It was the discovery of gold in 1851 which attracted Chinese immigration to Victoria on a large scale. Ships sailed to Australia from Hong Kong with their cargo of men who had come in search of the “New Gold Mountain”.The small but burgeoning Chinese community in Little Bourke Street provided for all the needs of the diggers – lodgings en route to the goldfields, food, equipment and medicine.
In the 1860s many Chinese district associations began to purchase land in little Bourke Street to build clubrooms which would serve as meeting places for the Chinese community. From the early 1870s until the early twentieth century, Chinatown experienced a stage of growth. For as gold dried up on the diggings, those who did not return to China went back to Melbourne’s Chinatown which, for those who stayed, represented the only community they had. They found work and established businesses to cater for the local Chinese and non Chinese markets. The 1880s were the days of “Marvellous Melbourne”, the time when industry was booming.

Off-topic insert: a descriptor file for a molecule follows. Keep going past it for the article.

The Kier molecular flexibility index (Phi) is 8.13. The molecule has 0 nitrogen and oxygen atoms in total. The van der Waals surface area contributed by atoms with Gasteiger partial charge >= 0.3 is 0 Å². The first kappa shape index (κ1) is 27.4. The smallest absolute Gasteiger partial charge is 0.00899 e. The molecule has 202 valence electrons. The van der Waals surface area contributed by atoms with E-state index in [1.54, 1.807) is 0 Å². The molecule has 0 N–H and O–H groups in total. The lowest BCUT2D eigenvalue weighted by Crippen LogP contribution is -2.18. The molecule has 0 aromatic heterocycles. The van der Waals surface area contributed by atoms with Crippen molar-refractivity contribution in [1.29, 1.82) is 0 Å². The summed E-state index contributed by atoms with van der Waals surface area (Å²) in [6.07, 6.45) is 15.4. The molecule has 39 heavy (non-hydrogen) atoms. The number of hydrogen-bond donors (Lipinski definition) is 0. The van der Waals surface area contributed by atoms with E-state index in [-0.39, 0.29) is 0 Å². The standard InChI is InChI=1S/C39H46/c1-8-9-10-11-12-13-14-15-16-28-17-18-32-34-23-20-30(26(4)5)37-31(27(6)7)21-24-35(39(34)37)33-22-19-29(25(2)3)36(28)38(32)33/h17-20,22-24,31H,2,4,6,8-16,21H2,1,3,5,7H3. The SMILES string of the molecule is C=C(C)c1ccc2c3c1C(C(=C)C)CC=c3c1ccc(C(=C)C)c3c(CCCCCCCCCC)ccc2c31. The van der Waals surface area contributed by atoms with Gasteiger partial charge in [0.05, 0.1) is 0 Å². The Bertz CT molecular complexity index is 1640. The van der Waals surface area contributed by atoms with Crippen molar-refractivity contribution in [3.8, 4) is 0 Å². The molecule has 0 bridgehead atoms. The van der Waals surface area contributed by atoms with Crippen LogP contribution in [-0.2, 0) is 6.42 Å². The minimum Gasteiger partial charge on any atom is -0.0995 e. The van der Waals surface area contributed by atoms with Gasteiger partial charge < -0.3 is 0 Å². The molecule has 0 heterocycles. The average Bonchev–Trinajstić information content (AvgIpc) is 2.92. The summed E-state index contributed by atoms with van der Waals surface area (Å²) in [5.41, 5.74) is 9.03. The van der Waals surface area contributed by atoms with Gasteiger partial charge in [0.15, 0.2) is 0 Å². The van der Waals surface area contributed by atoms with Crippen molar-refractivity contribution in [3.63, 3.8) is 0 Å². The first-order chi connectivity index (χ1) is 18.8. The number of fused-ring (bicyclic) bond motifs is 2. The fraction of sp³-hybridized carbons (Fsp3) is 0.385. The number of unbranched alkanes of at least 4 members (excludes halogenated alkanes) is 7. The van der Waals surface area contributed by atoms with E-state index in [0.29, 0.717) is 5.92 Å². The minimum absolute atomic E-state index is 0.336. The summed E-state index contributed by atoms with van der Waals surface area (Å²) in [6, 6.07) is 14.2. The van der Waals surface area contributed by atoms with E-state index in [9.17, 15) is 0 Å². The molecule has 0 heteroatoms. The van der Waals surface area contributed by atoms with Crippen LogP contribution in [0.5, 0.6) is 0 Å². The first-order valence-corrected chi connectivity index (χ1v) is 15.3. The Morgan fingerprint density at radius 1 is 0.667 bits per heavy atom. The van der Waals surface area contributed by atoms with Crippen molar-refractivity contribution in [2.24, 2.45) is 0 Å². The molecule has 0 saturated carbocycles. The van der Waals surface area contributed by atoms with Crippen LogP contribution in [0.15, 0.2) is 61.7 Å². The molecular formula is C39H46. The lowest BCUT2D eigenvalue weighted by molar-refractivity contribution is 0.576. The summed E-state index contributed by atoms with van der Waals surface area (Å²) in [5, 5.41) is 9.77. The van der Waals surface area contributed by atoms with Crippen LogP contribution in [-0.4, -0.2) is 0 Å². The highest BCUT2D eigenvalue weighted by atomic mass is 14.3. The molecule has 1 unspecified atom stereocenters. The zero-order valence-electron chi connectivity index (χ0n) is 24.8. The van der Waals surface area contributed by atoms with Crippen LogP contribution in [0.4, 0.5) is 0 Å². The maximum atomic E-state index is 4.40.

The new labour laws combined with the effects of the “White Australia Policy” introduced in 1901 plunged Chinatown into darkness. It was no longer the residential haven for the Chinese, as the population declined alongside business. When the government eased immigration laws in 1947 Chinatown revived itself once more, spreading its population over suburban Melbourne.